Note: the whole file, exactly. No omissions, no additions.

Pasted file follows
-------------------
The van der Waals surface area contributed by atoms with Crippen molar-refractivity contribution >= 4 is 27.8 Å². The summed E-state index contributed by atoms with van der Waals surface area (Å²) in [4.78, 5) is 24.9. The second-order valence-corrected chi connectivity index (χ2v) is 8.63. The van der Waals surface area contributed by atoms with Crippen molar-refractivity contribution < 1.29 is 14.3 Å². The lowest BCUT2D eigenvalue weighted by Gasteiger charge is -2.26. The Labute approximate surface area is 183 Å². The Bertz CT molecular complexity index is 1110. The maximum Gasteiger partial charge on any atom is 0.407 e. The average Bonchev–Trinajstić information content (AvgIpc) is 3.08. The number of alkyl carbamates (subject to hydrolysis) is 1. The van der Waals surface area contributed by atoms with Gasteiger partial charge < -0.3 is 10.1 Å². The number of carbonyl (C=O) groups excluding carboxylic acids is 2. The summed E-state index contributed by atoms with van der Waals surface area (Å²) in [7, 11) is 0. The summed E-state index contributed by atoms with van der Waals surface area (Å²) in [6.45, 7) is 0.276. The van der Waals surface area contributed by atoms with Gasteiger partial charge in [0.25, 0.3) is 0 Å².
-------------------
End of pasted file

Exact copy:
The van der Waals surface area contributed by atoms with Crippen molar-refractivity contribution >= 4 is 27.8 Å². The summed E-state index contributed by atoms with van der Waals surface area (Å²) in [4.78, 5) is 24.9. The second-order valence-corrected chi connectivity index (χ2v) is 8.63. The van der Waals surface area contributed by atoms with Crippen molar-refractivity contribution < 1.29 is 14.3 Å². The lowest BCUT2D eigenvalue weighted by Gasteiger charge is -2.26. The Labute approximate surface area is 183 Å². The Bertz CT molecular complexity index is 1110. The maximum Gasteiger partial charge on any atom is 0.407 e. The average Bonchev–Trinajstić information content (AvgIpc) is 3.08. The number of alkyl carbamates (subject to hydrolysis) is 1. The van der Waals surface area contributed by atoms with Gasteiger partial charge < -0.3 is 10.1 Å². The number of carbonyl (C=O) groups excluding carboxylic acids is 2. The summed E-state index contributed by atoms with van der Waals surface area (Å²) in [7, 11) is 0. The summed E-state index contributed by atoms with van der Waals surface area (Å²) in [6.45, 7) is 0.276. The van der Waals surface area contributed by atoms with Gasteiger partial charge in [0.25, 0.3) is 0 Å².